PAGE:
about a "flawed system," things work out on balance. If a big school schedules too many guarantee games and refuses to pick on teams their own size, they're severely punished in the RPI and aren't likely to pass muster on Selection Sunday. The quick attendance boost of a few extra home dates pales in comparison to the money that can come from TV exposure, prestige, and the increased recruiting efficiency gained by a NCAA Tournament run.
Feasting on cupcakes might make you fat and wobbly once the real competition starts. Just ask Villanova
, who raced out to an 7-0 record last year against the likes of Columbia
and Division III University Of The Redlands before getting pounded in Big East play. A conference tourney run wasn't enough to get them into the NCAA's, and they ended up on a date with Drexel
in the NIT's first round. I know all too well, I was there.
I was also in attendance for the Wildcats' first game of the 2004-05 campaign, a five-figure payout to the Retrievers of Maryland-Baltimore County
. The Pavilion was surprisingly full for a holiday week, and the band and cheerleaders were in mid-season form. The Wildcats, on the other hand, were not.
Though they sped to a 10-0 lead, and spread the UMBC deficit to 35 at some points during the first half, they seemed to content themselves with a MTV Rock N' Jock playground style of ball: lots of ankle-breaking crossovers, baseball passes and alley-oops. In the second half, as UMBC started cutting the lead back to 20 or so, the 'Cats started hoisting threes in an unsporting and ultimately unsuccessful attempt to run up the score. I can honestly say that on this evening, I learned absolutely nothing about what Villanova is going to be about this year. Or actually, maybe I did.
One of the opportunities that the business end of a guarantee-game thrashing can offer is the chance to test one's team against a higher level of competition. But UMBC didn't seem to be interested in testing set offenses or defensive schemes, and slouched off the court at the final buzzer with a paltry 41 points - their destiny this season may be a slew of similar beatings at the hands of America East foes like Boston University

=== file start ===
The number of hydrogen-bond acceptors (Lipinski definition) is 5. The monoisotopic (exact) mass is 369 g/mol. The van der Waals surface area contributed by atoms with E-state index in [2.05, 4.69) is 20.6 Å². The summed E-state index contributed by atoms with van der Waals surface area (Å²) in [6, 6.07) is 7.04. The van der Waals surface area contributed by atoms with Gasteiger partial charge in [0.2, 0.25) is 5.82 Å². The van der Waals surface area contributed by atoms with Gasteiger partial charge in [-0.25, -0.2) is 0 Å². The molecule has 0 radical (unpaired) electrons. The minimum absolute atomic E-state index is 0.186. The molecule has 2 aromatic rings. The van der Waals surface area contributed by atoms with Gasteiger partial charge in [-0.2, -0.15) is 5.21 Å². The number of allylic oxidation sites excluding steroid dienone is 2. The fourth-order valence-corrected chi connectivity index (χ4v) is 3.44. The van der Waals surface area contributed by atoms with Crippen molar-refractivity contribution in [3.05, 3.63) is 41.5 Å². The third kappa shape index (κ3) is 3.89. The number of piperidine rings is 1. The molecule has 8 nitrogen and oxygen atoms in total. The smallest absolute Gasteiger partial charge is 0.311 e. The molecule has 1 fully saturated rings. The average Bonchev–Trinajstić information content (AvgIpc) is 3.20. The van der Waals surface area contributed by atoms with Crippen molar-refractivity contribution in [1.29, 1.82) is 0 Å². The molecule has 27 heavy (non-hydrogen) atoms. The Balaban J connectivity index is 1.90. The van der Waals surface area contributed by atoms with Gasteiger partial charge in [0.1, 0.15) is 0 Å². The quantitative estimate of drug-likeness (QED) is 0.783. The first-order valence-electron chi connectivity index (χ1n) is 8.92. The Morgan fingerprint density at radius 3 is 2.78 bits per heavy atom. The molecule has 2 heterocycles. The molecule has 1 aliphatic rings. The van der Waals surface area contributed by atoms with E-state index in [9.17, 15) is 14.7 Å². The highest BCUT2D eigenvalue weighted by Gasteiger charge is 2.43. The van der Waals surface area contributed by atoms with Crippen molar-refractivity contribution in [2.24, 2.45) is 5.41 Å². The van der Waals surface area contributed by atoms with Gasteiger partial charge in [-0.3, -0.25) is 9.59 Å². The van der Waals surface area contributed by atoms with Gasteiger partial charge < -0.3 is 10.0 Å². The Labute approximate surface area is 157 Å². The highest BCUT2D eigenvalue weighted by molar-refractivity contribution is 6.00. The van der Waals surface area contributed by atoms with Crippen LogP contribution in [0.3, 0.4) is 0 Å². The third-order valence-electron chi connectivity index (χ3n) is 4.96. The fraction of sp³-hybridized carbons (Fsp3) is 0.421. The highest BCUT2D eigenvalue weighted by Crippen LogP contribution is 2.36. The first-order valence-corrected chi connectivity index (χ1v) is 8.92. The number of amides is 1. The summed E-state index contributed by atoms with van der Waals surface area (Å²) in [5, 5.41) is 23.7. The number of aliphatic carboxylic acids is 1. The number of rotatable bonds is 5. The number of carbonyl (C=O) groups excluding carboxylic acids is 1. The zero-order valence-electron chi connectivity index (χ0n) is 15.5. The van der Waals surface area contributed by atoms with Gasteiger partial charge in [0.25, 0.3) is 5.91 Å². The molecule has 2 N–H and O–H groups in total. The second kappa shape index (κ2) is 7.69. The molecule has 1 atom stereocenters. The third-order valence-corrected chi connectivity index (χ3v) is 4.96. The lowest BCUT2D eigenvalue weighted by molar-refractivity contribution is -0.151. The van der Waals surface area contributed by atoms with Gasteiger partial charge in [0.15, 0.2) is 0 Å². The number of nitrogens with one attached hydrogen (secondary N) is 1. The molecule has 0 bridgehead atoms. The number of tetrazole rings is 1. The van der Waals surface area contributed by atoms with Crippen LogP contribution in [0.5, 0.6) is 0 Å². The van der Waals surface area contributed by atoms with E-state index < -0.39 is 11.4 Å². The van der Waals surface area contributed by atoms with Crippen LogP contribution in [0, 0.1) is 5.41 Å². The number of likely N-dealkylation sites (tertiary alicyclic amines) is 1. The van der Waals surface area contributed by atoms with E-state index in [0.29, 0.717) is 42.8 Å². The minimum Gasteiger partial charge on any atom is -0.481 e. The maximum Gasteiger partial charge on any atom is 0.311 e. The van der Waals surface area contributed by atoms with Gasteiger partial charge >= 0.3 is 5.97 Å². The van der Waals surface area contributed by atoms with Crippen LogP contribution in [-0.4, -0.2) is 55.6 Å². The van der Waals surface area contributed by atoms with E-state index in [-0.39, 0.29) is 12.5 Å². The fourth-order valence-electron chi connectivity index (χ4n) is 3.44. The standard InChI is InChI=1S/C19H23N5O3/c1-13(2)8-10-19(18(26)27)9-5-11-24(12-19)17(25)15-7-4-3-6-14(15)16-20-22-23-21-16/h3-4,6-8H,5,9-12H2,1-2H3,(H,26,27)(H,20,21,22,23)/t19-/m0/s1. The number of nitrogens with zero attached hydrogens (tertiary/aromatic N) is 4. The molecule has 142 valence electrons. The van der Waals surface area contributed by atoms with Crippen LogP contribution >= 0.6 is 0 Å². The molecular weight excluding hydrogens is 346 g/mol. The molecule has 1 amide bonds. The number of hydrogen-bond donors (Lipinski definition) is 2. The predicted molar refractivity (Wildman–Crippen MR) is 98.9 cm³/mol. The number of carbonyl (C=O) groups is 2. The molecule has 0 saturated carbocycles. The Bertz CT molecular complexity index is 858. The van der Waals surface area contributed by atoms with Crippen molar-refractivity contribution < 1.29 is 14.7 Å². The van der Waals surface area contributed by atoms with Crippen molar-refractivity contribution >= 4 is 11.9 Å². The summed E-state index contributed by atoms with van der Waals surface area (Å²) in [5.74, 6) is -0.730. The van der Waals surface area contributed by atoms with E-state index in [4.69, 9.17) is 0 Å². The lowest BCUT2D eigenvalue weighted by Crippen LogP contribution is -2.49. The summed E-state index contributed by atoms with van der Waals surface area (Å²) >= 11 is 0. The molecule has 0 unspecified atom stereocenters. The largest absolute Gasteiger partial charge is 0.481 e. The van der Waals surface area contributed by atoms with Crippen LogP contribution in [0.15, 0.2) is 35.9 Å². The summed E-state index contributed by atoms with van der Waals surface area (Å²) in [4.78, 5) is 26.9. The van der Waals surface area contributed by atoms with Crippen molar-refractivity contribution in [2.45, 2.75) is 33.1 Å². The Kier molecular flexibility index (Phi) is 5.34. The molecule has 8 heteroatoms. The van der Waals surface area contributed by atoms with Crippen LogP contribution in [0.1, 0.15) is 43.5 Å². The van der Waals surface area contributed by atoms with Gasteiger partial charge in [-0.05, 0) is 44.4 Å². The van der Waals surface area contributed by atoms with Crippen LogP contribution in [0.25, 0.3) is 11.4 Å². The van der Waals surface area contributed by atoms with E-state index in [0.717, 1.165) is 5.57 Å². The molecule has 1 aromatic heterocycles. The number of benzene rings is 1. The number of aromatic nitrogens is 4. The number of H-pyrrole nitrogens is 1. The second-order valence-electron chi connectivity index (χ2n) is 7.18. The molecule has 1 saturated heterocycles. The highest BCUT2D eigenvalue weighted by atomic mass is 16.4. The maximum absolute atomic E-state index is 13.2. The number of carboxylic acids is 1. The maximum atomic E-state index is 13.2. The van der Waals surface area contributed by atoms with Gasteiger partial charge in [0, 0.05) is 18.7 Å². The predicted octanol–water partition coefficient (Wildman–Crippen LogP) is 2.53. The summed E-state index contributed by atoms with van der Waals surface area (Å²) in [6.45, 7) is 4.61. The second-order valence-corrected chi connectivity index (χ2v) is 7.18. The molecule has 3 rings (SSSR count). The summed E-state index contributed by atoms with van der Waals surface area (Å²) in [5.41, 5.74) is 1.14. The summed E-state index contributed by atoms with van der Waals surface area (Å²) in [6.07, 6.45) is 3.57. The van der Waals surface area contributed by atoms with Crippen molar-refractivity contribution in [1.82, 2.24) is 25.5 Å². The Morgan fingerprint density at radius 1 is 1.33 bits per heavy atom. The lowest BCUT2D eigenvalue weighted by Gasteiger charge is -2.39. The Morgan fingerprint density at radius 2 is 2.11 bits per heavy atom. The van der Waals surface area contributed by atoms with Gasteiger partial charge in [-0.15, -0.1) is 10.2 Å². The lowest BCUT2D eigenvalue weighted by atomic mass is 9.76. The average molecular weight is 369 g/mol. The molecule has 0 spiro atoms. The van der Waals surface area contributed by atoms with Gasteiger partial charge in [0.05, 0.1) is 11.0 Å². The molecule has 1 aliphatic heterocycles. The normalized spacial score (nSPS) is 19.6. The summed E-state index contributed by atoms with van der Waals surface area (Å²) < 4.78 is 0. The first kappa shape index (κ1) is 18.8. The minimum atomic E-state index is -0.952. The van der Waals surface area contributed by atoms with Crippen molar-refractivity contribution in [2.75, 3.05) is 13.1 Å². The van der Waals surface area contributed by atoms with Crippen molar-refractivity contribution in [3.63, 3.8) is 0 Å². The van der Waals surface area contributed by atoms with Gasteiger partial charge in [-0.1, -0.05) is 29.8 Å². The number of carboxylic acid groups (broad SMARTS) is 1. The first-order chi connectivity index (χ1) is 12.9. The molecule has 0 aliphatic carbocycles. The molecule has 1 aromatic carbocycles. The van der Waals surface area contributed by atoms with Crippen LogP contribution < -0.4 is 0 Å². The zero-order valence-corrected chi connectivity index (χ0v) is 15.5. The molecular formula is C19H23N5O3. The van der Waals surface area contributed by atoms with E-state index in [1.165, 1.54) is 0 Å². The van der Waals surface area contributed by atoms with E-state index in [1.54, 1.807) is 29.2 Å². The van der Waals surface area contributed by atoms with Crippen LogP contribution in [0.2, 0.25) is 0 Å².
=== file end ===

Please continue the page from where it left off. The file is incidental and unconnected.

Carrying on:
. Even the Villanova student section grew bored with hurling invective at Retriever center Andy Feeley, an awkward, gawking mini-hulk of a Caucasian that served as their chosen target of the evening. Most left early.
It doesn't happen very often, but it does happen. Sometimes a guarantee game turns into more than a big school bargained for
, as Utah
found out against little Southern Utah
a few years ago. This usually spells the end of the gravy train. Power-conference coaches will blacklist an uppity mid-major faster than you can say, "Gonzaga," and this is also usually the signal that a school is not satisfied with taking whippings for money, that it wishes to start contending for conference championships and spots on the NCAA bracket.
But in other sports, offering money to your opponent to take a dive is not only a serious federal crime, it can also be a horrible insult. Take, for instance, the guy who refused to take a dive for Butterbean
. Some folks do have some
pride, you know.Photo Gallery